“Please stop putting George Osborne on your front page,” requests Sandi Kitchin from Long Melford in Suffolk. “Life is hard enough without having to look at that smug b****** over my (value) cornflakes.” The Chancellor tends to elicit a weight of correspondence from you. Some supportive – Malcolm Taylor, for instance, who is “confused at the uproar over the suggestion that people work for what they get”. i’s mailbag contains several invitations for Mr Osborne and the Work and Pensions Secretary Iain Duncan Smith to accompany readers to a jobcentre next week. These proposals we shall forward on to the relevant ministers.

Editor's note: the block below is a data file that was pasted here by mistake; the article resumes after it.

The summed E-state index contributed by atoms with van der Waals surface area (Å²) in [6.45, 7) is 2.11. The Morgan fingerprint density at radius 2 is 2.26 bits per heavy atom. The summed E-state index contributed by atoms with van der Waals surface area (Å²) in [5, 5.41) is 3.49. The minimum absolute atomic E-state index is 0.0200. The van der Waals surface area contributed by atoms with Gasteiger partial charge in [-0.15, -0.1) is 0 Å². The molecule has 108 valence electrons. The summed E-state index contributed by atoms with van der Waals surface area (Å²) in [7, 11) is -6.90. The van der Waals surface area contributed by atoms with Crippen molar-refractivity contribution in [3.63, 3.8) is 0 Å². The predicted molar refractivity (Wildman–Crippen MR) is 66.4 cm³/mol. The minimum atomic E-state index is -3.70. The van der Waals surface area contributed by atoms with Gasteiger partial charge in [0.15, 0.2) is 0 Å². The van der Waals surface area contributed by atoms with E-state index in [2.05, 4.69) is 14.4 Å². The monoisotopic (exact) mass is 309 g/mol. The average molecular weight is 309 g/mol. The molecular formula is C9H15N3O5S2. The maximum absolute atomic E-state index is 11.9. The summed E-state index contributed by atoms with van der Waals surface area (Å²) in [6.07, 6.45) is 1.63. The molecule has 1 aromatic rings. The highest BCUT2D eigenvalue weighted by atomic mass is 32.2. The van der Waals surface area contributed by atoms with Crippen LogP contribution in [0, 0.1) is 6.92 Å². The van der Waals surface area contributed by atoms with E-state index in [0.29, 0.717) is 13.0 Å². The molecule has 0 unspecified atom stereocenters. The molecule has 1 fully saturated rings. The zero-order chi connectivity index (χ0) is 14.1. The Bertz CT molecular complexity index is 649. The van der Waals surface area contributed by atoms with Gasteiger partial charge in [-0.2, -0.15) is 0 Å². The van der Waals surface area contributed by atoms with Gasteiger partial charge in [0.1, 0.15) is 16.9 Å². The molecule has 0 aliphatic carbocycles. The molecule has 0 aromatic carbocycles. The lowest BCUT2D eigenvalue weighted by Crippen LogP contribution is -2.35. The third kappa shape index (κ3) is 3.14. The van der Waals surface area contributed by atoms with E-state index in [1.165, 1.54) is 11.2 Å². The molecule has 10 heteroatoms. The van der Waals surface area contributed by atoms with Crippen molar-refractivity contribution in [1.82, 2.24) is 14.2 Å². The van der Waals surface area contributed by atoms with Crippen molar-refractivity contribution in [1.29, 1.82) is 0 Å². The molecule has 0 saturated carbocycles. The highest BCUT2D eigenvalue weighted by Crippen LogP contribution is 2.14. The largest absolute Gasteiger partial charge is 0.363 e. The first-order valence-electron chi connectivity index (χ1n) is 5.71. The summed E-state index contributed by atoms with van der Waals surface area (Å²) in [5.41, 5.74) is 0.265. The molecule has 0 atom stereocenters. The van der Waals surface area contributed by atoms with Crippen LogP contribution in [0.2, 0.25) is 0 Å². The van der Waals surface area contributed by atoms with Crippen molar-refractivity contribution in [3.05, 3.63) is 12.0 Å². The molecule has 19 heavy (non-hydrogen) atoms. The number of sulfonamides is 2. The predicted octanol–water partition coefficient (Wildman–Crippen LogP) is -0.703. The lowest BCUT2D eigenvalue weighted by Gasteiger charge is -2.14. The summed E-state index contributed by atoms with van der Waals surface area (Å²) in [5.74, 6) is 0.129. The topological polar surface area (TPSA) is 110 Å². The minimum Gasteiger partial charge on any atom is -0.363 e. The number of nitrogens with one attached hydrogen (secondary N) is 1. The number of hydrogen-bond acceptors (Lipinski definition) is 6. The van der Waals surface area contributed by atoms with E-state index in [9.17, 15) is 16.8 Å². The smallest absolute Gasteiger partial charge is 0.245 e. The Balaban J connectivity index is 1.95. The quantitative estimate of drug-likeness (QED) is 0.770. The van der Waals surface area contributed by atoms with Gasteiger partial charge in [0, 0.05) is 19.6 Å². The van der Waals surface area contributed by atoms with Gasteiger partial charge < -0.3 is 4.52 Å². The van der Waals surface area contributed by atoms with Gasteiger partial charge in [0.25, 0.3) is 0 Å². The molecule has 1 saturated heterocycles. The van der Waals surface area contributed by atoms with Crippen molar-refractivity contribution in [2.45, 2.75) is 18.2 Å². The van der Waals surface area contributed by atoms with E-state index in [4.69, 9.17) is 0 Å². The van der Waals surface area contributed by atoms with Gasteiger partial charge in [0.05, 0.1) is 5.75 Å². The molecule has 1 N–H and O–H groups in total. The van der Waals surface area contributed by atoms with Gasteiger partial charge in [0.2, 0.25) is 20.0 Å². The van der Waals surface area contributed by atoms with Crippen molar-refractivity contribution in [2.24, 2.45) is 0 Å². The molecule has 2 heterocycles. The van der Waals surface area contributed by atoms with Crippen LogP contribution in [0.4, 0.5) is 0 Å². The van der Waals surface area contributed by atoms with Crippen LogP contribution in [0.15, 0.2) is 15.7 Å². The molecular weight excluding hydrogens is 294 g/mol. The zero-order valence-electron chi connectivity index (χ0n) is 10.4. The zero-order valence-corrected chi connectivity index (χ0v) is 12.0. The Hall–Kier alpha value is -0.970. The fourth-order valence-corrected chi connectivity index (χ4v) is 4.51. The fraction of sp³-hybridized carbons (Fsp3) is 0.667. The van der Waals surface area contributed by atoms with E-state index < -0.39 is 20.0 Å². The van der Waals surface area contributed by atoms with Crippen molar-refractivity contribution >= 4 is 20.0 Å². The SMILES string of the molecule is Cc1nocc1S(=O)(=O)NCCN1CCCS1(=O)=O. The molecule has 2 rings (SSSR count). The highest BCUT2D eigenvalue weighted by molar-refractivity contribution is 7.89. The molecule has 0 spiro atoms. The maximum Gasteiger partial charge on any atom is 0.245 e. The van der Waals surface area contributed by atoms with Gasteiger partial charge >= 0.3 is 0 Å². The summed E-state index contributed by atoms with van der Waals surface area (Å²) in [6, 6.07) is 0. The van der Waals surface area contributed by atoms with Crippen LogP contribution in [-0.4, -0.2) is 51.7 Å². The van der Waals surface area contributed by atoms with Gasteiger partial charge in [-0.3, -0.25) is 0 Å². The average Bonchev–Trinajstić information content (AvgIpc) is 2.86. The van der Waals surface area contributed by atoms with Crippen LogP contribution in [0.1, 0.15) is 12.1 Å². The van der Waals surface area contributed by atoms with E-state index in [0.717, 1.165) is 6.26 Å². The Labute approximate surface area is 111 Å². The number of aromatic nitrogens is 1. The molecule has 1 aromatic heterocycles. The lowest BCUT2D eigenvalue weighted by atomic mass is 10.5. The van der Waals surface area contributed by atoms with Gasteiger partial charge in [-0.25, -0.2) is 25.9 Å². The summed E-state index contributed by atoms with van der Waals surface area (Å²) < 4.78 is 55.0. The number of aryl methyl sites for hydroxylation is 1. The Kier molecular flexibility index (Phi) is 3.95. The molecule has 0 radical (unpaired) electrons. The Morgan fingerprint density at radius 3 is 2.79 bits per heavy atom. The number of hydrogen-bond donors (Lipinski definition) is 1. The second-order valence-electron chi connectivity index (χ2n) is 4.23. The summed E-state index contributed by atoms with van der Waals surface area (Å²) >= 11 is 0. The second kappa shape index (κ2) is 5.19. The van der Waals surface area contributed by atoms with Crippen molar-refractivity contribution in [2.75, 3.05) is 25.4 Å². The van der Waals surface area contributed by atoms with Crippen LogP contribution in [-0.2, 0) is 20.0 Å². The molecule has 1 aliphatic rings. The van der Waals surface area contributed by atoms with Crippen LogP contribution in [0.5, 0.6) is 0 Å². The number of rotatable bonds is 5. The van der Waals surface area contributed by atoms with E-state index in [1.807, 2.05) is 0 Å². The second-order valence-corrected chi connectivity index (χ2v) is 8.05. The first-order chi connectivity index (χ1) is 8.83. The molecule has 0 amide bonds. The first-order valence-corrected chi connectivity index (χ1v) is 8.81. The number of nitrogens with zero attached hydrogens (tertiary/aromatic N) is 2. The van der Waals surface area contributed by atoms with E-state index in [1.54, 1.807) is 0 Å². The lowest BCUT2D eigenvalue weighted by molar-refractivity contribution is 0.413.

Alice Chapman of Northwich, Cheshire, points out that forcing the unemployed to attend jobcentres every day will necessitate expensive travelling, further straining household budgets. Barb Drummond from Cardiff calls for divine intervention. (I shall ring the Ven David Meara, Rector of St Bride’s in Fleet Street, to see if he can have a word with the Big Man – and ask around for quotes on an exorcism for Eric Pickles while we're at it.)
The Conservatives’ attack on a “something for nothing” culture undoubtedly chimes with a large section of the working populace whose personal finances are pinched, and who resent the state scything off chunks of their income each month.
But the rhetoric pillorying the long-term jobless fails to recognise the many people among that group who are trying to do something about their unemployment, who were previously working and paid taxes and NI, who are dismayed by the paucity of openings advertised in jobcentres, and who want to learn skills for the 21st-century. Mssrs Osborne and Duncan Smith need better jobcentres which advertise more vacancies.Reuse content